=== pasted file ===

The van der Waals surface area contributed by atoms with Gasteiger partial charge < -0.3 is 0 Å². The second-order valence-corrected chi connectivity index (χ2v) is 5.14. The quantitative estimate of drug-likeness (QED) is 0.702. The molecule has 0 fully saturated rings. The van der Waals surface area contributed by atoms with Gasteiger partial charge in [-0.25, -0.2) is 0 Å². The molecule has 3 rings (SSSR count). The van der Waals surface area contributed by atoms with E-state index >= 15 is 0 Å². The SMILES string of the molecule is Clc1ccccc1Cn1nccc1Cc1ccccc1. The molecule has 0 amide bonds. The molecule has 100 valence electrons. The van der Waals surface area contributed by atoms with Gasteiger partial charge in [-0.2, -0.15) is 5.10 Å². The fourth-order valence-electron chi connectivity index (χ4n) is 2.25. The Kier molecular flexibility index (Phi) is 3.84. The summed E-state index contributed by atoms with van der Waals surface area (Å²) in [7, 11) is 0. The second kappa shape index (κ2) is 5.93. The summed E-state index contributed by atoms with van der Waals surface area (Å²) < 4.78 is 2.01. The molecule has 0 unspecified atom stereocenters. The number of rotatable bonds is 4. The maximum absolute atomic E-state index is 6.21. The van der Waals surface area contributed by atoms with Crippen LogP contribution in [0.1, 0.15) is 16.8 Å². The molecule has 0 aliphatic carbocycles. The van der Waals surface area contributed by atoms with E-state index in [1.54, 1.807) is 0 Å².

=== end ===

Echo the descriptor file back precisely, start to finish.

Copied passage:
The van der Waals surface area contributed by atoms with Gasteiger partial charge < -0.3 is 0 Å². The second-order valence-corrected chi connectivity index (χ2v) is 5.14. The quantitative estimate of drug-likeness (QED) is 0.702. The molecule has 0 fully saturated rings. The van der Waals surface area contributed by atoms with Gasteiger partial charge in [-0.25, -0.2) is 0 Å². The molecule has 3 rings (SSSR count). The van der Waals surface area contributed by atoms with E-state index >= 15 is 0 Å². The SMILES string of the molecule is Clc1ccccc1Cn1nccc1Cc1ccccc1. The molecule has 0 amide bonds. The molecule has 100 valence electrons. The van der Waals surface area contributed by atoms with Gasteiger partial charge in [-0.2, -0.15) is 5.10 Å². The fourth-order valence-electron chi connectivity index (χ4n) is 2.25. The Kier molecular flexibility index (Phi) is 3.84. The summed E-state index contributed by atoms with van der Waals surface area (Å²) in [7, 11) is 0. The second kappa shape index (κ2) is 5.93. The summed E-state index contributed by atoms with van der Waals surface area (Å²) < 4.78 is 2.01. The molecule has 0 unspecified atom stereocenters. The number of rotatable bonds is 4. The maximum absolute atomic E-state index is 6.21. The van der Waals surface area contributed by atoms with Crippen LogP contribution in [0.1, 0.15) is 16.8 Å². The molecule has 0 aliphatic carbocycles. The van der Waals surface area contributed by atoms with E-state index in [1.54, 1.807) is 0 Å².